Religious freedoms in Turkey have been a controversial case in the past century with the abolition of local, independent and religious institutions and unifying all religious authorities under a new state directorate of religion. Ever since the formation of such a state religion, Muslims have suffered a great deal when it comes to practicing their religion. Over the decades the state’s response to individuals and groups that wanted to practice their religion free from state pressure, rose to levels of prohibition on dress codes, behaviors, rhetoric, political representation etc.
The state monopoly over religious affairs and pressure on religious citizens have been a major catalyst behind the rise of political Islam. Ever since the AKP government have come to power in 2002, their neo-liberal agenda has been dominated by an Islamist perspective. This perspective has foreseen an increase in taxes on alcohol, restriction on lifestyles seen as divergence from a Muslim way of life, lifting ban on religious presence in public spaces and construction of many more mosques. In November 2014, government’s religious directorate had announced the plans to construct mosques in the campuses of 80 universities and promote mosque constructions in all universities.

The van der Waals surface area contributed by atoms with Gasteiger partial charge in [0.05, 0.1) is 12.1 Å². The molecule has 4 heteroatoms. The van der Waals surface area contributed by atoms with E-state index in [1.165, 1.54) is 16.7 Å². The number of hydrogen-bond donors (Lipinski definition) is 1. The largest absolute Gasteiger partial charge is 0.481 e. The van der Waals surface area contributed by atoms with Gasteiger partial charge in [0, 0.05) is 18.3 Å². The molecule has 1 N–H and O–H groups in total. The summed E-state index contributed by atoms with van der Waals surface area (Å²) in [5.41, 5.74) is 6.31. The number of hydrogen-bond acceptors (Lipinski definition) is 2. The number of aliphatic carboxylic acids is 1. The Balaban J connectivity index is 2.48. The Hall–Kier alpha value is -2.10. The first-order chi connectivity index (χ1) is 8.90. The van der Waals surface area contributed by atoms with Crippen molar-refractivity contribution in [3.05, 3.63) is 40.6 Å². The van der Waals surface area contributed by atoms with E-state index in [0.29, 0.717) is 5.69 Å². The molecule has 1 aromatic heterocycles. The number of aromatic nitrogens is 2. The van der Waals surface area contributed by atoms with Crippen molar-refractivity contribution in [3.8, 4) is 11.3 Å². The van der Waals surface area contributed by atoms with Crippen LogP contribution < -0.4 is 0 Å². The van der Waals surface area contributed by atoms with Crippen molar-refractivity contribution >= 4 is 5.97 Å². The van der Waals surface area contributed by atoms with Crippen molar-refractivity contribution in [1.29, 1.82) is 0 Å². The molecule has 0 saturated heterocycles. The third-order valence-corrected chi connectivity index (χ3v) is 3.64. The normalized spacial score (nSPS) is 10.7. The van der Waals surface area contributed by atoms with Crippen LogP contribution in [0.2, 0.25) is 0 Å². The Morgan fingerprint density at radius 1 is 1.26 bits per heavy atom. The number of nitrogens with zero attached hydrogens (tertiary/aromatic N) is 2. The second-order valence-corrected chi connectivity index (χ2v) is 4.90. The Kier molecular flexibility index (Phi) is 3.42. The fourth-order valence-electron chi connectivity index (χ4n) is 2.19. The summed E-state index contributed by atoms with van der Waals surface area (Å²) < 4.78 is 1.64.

One plan has been to construct mosques in every campus for the university students to practice their religion, pray and seek religious counseling; much like the century-ago tendencies in christian universities. One such case has been brought up at Istanbul Technical University, where the rector said “due to the request of students, we will construct a mosque… This is not only for the Muslim students, any religious group is welcome. If there be request, we would construct a synagogue.”
Thousands of students and alumni have received the decision to construct religious buildings on campus as not relevant to education, as funds have been created to be invested in scientific progress. Thus, in protest of the decision, they have started a campaign requesting the construction of a Buddhist Temple on campus to serve the needs of Buddhist students.
The campaign to have a mosque constructed on ITU campus has attracted 713 signatories in 9 months, while the campaign to have a Buddhist Temple on campus has so far attracted around 9.000 signatures in less than 5 days.
The students name their reasons as such:
-The closest temple is 3680 kilometers far from our campus,
-Even a small temple will be enough, as we are not that many,
-We demand a temple, in the name of Siddhartha!
The students have created a Change.org campaign: https://www.change.org/p/rektor-itu-edu-tr-it%C3%BC-ye-budist-tap%C4%B1na%C4%9F%C4%B1-istiyoruz